Premiering in 1964, "Gilligan's Island" had to deal with quite a few more rules than contemporary sitcoms. "There were a lot of restrictions," Dawn Wells, who played Mary Ann Summers in "Gilligan's Island," told The Huffington Post. "Sherwood [the show creator] would talk about having to come to the set to make sure that the cleavage wasn't showing more than 2 seconds, 3 seconds," she said, referring to her character's wardrobe. As outlandish as that now sounds, without the show's characters pushing restraints, "Gilligan's" wouldn't have had quite the same impact on modern television.
Here are a few things you may have never known about Gilligan, the Skipper too, the millionaire and his wife, the movie star, the professor and Mary Ann -- straight from Mary Ann herself.
In the first season's credits, both Russell Johnson (who played the professor) and Wells were only referred to as "the rest." According to Wells, the two of them joined after the pilot had aired. Pre-existing contractual agreements barred an easy renegotiation of the credits.
But after the first season, Bob Denver, who played Gilligan, remedied this. "Gilligan insisted that there were seven people on the island and took it to the producer and they changed the credits," Wells told HuffPost.
Afterwards, it became a joke. Wells and Johnson embraced the first season title and "always sent each other cards [that said] 'Love, and the rest,'" said Wells.
The CBS Studios backlot, where the lagoon from "Gilligan's Island" was filmed, was adjacent to the Hollywood Freeway. This caused quite a few problems when production tried to capture the actors' voices without additional traffic noise.
"I think the soundmen had kind of a hard time with it," said Wells. "I don't know how you would filter that out while we were speaking."
This distraction apparently delayed filming the show. "We had to stop several times because you'd hear trucks go by," Wells added.
The creator of "Gilligan's Island," Sherwood Schwartz, recalled in his book, Inside Gilligan's Island, a meeting he had with CBS programming executive Hunt Stromberg Jr., who had what could have been a history-altering idea. Rather than Fonzie's 1977 jumping of the shark, we could have had Gilligan's dinosaur.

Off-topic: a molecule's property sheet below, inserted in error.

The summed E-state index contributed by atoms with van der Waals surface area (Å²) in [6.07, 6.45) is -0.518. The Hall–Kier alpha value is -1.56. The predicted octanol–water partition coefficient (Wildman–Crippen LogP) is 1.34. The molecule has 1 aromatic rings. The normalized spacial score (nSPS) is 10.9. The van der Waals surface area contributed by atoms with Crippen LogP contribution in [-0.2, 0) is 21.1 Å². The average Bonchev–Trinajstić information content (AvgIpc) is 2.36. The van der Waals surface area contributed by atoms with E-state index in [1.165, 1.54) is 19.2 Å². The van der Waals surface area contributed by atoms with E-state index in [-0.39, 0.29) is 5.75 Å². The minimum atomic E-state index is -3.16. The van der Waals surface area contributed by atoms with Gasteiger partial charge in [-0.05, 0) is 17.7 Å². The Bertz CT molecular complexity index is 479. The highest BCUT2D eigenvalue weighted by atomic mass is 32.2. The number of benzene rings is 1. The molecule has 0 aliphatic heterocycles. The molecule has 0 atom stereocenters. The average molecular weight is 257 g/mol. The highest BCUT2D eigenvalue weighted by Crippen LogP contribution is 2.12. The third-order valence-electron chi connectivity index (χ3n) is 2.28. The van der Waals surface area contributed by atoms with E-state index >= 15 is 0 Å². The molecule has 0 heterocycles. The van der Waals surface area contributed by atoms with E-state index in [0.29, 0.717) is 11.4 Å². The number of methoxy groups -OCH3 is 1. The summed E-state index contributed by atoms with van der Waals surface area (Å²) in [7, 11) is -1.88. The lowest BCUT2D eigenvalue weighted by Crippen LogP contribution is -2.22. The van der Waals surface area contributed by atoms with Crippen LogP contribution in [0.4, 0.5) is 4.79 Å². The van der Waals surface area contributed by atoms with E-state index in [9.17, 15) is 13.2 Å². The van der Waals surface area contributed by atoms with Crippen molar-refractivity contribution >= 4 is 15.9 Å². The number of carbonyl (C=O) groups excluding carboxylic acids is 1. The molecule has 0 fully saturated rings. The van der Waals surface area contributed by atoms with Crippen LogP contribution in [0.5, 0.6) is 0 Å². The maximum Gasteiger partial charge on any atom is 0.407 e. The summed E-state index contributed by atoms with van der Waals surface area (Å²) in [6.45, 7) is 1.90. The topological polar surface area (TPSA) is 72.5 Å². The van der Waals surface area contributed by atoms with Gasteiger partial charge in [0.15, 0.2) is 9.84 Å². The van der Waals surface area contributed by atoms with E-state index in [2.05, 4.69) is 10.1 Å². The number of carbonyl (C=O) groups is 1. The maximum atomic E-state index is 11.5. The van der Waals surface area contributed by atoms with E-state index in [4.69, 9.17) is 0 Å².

Stromberg pitched a plot to Schwartz where Gilligan finds a dinosaur and then tames it to keep as a pet. "Just picture it!" Schwartz recalled Stromberg saying. "Gilligan and his pet dinosaur! It's our answer to 'Mr. Ed.'"
This idea never made it to the actors, since Schwartz hated the plan and due to budget constraints.
"Boy, I'm sure glad they didn't go through with that one," Wells told HuffPost.
When interviewed by The Vancouver Sun, Wells was asked if the rumor was true that she received 3,000 to 5,000 fan letters a week when she played Mary Ann. Wells said it wasn't quite that many, but certainly more than the rare message in a bottle someone on a stranded island would typically receive.
Wells told HuffPost that those letters did get weird at times. "I'd say some of the fans stretched their imagination quite a bit. It's a very interesting thing with men, because they follow you," she said. One fan recently wrote to remind her that it was their anniversary -- meaning he'd been writing her for 35 years.
"I get proposed to all the time," Wells added.
This was a moment that Wells remembered "very well," since she actually was filming it with an 8mm camera for her own personal home movies.
In the last shot of the day one Friday night, Gilligan was supposed to be stuck in the Howell's hut, piling furniture at the door to keep a lion out, all while the lion was already inside the hut with him. "Even the trainer had claw marks all over him," Wells remembered.
When it came time for Gilligan to notice the lion standing on a pair of twin beds for the scene and try to scurry away, the lion lunged at him in an apparent attempt to become king of the island. As Wells told HuffPost, Denver's immediate reaction was to "karate chop" at the lion.
As the lion lunged, the twin beds split apart and the trainer tackled the lion mid-air. As Denver once recalled, "my hair stood on end."
Speculation into whether Gilligan had a full name never completely ceased since the show premiered. In the pilot, the character was briefly named Willy Gilligan, but as the show changed dramatically since then, it isn't considered canon. Denver himself felt that the character should only be called Gilligan.
"I really don't think it was Willy Gilligan," Wells told HuffPost. "Everybody says there was no other name."
Wells said that Schwartz gave Gilligan only one name on purpose. He also made the characters wear the same clothes for that same purpose. "[Schwartz] was a genius at comedy, that's why everybody was in the same clothes," Wells said. "Charlie Chaplin always wore the same thing. You identify immediately. I think the one word, Gilligan, was very on purpose. I don't think a last name was necessary at all."